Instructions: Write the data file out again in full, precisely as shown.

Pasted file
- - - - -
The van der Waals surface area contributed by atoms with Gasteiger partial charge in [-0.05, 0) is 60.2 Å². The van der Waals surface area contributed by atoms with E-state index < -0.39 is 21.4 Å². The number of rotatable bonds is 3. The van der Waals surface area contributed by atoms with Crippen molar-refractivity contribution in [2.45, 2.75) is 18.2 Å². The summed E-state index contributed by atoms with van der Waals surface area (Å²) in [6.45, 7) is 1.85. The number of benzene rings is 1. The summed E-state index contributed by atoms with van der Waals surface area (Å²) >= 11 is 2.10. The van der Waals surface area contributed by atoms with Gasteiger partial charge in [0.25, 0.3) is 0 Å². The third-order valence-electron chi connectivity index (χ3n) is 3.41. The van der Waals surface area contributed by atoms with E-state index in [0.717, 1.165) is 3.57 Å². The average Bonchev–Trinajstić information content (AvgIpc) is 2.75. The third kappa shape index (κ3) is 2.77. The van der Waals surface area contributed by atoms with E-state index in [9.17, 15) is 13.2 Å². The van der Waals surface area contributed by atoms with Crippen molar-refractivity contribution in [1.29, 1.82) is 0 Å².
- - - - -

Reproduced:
The van der Waals surface area contributed by atoms with Gasteiger partial charge in [-0.05, 0) is 60.2 Å². The van der Waals surface area contributed by atoms with E-state index < -0.39 is 21.4 Å². The number of rotatable bonds is 3. The van der Waals surface area contributed by atoms with Crippen molar-refractivity contribution in [2.45, 2.75) is 18.2 Å². The summed E-state index contributed by atoms with van der Waals surface area (Å²) in [6.45, 7) is 1.85. The number of benzene rings is 1. The summed E-state index contributed by atoms with van der Waals surface area (Å²) >= 11 is 2.10. The van der Waals surface area contributed by atoms with Gasteiger partial charge in [0.25, 0.3) is 0 Å². The third-order valence-electron chi connectivity index (χ3n) is 3.41. The van der Waals surface area contributed by atoms with E-state index in [0.717, 1.165) is 3.57 Å². The average Bonchev–Trinajstić information content (AvgIpc) is 2.75. The third kappa shape index (κ3) is 2.77. The van der Waals surface area contributed by atoms with E-state index in [9.17, 15) is 13.2 Å². The van der Waals surface area contributed by atoms with Crippen molar-refractivity contribution in [1.29, 1.82) is 0 Å².